Legalization is changing how parents talk to kids about cannabis
TORONTO — Parents are changing the way they talk to their kids about cannabis post-legalization as weed has become a more visible part of daily life across the country.
Ashleigh Brown, founder of SheCann, which allows Canadian women to share their experiences using medical cannabis, said talking to kids about marijuana shouldn’t be a one-time “talk” — it should be a continuous dialogue.
“Kids are smart and they’re watching everything and everyone,” Brown told an audience at a “Women & Weed” event in Toronto on Saturday. “The conversations should be about authenticity and honesty.”
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Brown said she began using medical cannabis in 2016, so her young kids thought pot was strictly a medicine. She said she began to educate her 14 and 10-year-old daughters about how people use cannabis for many reasons.
Brown and April Pride, founder of cannabis lifestyle brand Van der Pop, said it’s important to have these conversations with children, as it is inevitable that weed will be around them at parties and on the street.
They said children growing up post-legalization need to be educated the same way they would about alcohol, including by stressing that pot is only for adults.
Brown and Pride said they hide and lock away their stash from their children, but they believe avoiding the conversation about cannabis use encourages stigma and doesn’t help their kids with making their own decisions.
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“There is a difference between discretion and hiding,” said Brown. “Hiding encourages stigma because it is something that you keep from people. Having discretion is about responsible use.”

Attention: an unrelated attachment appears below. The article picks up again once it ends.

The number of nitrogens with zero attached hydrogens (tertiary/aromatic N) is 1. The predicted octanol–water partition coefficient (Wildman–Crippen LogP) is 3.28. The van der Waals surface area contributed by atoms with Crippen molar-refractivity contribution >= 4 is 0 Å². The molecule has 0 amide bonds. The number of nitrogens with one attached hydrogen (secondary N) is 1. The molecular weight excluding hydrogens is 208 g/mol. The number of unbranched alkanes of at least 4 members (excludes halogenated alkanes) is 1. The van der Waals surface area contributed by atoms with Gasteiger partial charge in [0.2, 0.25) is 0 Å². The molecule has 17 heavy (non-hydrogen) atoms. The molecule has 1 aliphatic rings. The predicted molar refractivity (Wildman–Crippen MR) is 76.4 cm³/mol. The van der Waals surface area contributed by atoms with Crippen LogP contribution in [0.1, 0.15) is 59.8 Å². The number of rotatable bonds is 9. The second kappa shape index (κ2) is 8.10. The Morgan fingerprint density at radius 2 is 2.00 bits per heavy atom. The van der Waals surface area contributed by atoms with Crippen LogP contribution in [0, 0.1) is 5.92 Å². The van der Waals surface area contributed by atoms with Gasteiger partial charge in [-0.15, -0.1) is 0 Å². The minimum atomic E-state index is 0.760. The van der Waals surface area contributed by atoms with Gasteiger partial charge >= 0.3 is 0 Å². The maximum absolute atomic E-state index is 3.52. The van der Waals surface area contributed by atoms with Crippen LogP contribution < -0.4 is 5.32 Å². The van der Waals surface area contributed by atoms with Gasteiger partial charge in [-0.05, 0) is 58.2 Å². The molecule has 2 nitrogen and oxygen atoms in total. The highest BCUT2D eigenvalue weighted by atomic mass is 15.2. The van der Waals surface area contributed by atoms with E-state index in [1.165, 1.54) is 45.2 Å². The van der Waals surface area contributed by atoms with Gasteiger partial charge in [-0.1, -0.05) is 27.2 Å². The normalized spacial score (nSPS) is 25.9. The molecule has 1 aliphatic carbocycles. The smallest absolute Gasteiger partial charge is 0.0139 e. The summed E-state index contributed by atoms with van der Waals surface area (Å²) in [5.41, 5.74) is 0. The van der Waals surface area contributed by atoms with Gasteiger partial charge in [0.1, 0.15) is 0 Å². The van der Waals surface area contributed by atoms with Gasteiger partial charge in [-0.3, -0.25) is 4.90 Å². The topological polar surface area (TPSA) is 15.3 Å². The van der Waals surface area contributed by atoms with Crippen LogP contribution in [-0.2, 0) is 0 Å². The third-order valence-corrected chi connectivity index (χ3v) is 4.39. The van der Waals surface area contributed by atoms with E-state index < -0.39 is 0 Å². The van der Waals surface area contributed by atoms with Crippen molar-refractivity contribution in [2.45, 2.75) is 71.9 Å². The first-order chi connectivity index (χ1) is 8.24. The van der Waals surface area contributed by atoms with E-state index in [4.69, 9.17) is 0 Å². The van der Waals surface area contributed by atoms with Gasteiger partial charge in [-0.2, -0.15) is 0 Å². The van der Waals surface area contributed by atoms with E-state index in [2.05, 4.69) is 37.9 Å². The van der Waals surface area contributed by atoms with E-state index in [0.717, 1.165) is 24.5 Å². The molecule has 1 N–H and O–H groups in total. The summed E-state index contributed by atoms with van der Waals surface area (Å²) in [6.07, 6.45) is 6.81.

Brown said she takes a harm reduction approach when talking to her daughters, using resources from Canadian Students for Sensible Drug Policy. The group views problematic drug use as a health issue rather than a criminal justice issue and advocates for harm reduction support.
Brown said she talks to her kids about why and how people use cannabis and why she stores it away from reach.
“It’s maybe not that I don’t trust my own kids. I keep it locked and away from them so that they understand that it’s an adult-use product.”
Sabine Dolby, 56, said she used to hide her stash from her children when they were younger, but now that they are adults — aged 24 and 30 — she said they all smoke together. Dolby said she didn’t smoke often when her kids were younger and she didn’t talk them much about cannabis, but now that she’s a regular user and cannabis is legal, she said she’s relieved not to hide it from them.
“I just asked myself, ‘I know my adult children are smoking it, so why am I the one hiding it?’ We’re all adults here,” said Dolby, adding that she smokes cannabis for her aches and pains and to help her sleep.
Pride said she also talks to her two young sons about the dangers of cannabis use and how people react differently to weed.
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The Canadian Centre on Substance Use and Addiction states that consuming cannabis regularly during adolescence can cause a loss of concentration and memory and jumbled thinking.
The centre also states in a 2015 report that regular cannabis use is associated with experiencing psychotic symptoms and developing schizophrenia, especially among those who have a family history of it.
The centre also states that connections between cannabis use and other mental illnesses, especially anxiety, are less clear and that more research needs to be done.
Pride said while more research needs to be done on the effects of cannabis — particularly its effects on brains that aren’t fully developed — she said having the discussions using science and logic is best.
“There are downsides to (cannabis use), but if we don’t talk about it, how are we really going to know?” she said.
Brown said parents can never guarantee that their kids are going to stay sober, but if they are educated on the effects of cannabis, they can make well-informed decisions.
“My job is to be a responsible user and store it responsibly and have these conversations,” Brown said. “I want to have a dialogue with my kids about this.”
© 2019 The Canadian Press